When creativity is good, genuine and refreshing it doesn’t mean it can’t also bring with it a nod to the cultural fabric that came before it. Exhibit A is Louisiana-bred GIVERS, a band that has delivered, with infectious energy, a carefree debut album appropriately titled In Light. Weaving regional musical influences of Cajun and zydeco into indie pop/rock, these talented guys (and a gal) don’t hold much back. Rarely following a typical song structure, their music is an explorative journey through rhythms, instruments, genres, bright melodies and changing tempos. We asked vocalist and guitarist Taylor Guarisco to talk a little bit about their home state and how the soul of Louisiana and the South influences their exhilarating music.
How would you describe your sound?
A blend of afro-influenced rock-folk-pop stuff.
What is your favorite venue in Louisiana to see or play a show?
Our favorite place to both play and watch shows would be the Spanish Moon in Baton Rouge. In many ways we got our start there. The place has a really amazing system and always has good bands coming through.
What do you consider a hidden gem in Louisiana?
Our hometown of Lafayette is a hidden gem for most people. It has such a down to earth feel yet is so rich with the unique cultures of southwest Louisiana. No other place will show you this more than the Blue Moon Saloon, which is an amazing music venue/bed and breakfast. You will have the funkiest, sweatiest, most authentic time there.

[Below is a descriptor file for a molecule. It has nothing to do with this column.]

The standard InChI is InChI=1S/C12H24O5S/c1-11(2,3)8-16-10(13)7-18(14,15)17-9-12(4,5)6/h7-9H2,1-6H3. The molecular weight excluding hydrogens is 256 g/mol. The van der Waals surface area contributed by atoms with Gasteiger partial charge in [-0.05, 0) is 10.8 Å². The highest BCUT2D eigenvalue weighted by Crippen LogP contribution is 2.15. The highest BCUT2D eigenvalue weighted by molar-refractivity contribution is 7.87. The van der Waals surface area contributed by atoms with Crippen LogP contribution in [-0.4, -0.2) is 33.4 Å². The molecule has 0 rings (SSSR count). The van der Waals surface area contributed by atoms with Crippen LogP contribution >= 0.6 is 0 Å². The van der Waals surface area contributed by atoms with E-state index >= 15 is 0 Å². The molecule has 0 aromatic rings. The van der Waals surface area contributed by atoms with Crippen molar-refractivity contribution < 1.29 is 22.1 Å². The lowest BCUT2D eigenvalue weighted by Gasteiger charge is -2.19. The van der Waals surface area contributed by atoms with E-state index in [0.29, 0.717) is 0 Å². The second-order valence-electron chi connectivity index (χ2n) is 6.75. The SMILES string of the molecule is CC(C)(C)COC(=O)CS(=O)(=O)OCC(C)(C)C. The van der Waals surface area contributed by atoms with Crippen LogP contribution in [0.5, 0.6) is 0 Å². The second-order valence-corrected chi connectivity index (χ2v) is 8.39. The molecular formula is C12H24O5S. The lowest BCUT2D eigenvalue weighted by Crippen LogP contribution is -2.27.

What is it about the South that inspires you?
There are so many things – the way people talk, the way people cook. There is this connectedness that people have down South. People will look you in the eye, ask how you are doing, these are things that typically someone in a hurry wouldn’t consider. People in the South know how to take their time, which allows for more of the human connection to take place. The overall feeling in the air is that there is a lot to be celebrated – which is why there are so many festivals – and that life is too short to not be friendly.
How has the culture of Louisiana influenced your art?
Louisiana has influenced us in many different dimensions – the music, the social atmosphere, the celebratory approach to life. Just even the way people celebrate life down here – that is something unique to the South that’s found its way into our music.
Did you intend to incorporate Cajun and zydeco styles into your sound?
All of our musical backgrounds are different. I used to play bass in Cajun and zydeco bands. Some of us have studied jazz and classical music all throughout school. Most of us grew up with Beatles records in the house. The Cajun and zydeco you may hear in our music is definitely an indirect influence. We never consciously incorporated those influences into our songs, it was somewhat an accident, which to me, makes it even better.
Who is someone that makes you proud to live in the South?
Ben Jaffe, the musical director for the Preservation Hall Jazz Band. He ended up inviting us to play their 50th anniversary show in Carnegie Hall. Ben and the whole PHJB operate from such a pure place. It’s so refreshing to find people like that these days.